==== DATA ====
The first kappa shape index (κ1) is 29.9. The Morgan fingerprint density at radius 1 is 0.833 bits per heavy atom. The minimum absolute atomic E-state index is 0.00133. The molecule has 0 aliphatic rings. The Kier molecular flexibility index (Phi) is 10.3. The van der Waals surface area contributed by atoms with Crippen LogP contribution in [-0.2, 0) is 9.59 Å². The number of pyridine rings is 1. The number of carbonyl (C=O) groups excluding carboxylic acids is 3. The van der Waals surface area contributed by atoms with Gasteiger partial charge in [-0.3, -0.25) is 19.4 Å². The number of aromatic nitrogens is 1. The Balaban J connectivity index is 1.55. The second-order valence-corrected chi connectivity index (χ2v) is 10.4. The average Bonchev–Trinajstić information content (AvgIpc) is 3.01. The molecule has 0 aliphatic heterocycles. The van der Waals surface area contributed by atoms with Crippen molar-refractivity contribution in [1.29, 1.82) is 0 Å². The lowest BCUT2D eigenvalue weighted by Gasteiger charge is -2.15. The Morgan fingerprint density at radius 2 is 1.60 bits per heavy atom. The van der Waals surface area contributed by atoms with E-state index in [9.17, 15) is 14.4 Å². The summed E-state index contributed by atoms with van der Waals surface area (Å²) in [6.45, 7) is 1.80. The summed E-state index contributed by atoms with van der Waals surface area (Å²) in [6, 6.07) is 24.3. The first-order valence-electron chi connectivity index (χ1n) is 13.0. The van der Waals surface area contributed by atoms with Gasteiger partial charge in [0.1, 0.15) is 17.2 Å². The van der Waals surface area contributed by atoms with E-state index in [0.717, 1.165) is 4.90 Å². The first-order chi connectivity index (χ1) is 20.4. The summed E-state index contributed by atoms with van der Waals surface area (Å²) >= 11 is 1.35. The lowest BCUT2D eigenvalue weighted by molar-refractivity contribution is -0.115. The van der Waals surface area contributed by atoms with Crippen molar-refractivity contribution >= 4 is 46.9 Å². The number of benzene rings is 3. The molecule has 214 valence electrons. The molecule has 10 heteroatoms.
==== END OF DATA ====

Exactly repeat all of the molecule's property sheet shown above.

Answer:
The first kappa shape index (κ1) is 29.9. The Morgan fingerprint density at radius 1 is 0.833 bits per heavy atom. The minimum absolute atomic E-state index is 0.00133. The molecule has 0 aliphatic rings. The Kier molecular flexibility index (Phi) is 10.3. The van der Waals surface area contributed by atoms with Crippen LogP contribution in [-0.2, 0) is 9.59 Å². The number of pyridine rings is 1. The number of carbonyl (C=O) groups excluding carboxylic acids is 3. The van der Waals surface area contributed by atoms with Gasteiger partial charge in [-0.3, -0.25) is 19.4 Å². The number of aromatic nitrogens is 1. The Balaban J connectivity index is 1.55. The second-order valence-corrected chi connectivity index (χ2v) is 10.4. The average Bonchev–Trinajstić information content (AvgIpc) is 3.01. The molecule has 0 aliphatic heterocycles. The van der Waals surface area contributed by atoms with Crippen molar-refractivity contribution in [1.29, 1.82) is 0 Å². The lowest BCUT2D eigenvalue weighted by Gasteiger charge is -2.15. The Morgan fingerprint density at radius 2 is 1.60 bits per heavy atom. The van der Waals surface area contributed by atoms with E-state index in [9.17, 15) is 14.4 Å². The summed E-state index contributed by atoms with van der Waals surface area (Å²) in [6.45, 7) is 1.80. The summed E-state index contributed by atoms with van der Waals surface area (Å²) in [6, 6.07) is 24.3. The first-order valence-electron chi connectivity index (χ1n) is 13.0. The van der Waals surface area contributed by atoms with Gasteiger partial charge in [0.1, 0.15) is 17.2 Å². The van der Waals surface area contributed by atoms with E-state index in [0.717, 1.165) is 4.90 Å². The first-order chi connectivity index (χ1) is 20.4. The summed E-state index contributed by atoms with van der Waals surface area (Å²) >= 11 is 1.35. The lowest BCUT2D eigenvalue weighted by molar-refractivity contribution is -0.115. The van der Waals surface area contributed by atoms with Crippen molar-refractivity contribution >= 4 is 46.9 Å². The number of benzene rings is 3. The molecule has 214 valence electrons. The molecule has 10 heteroatoms.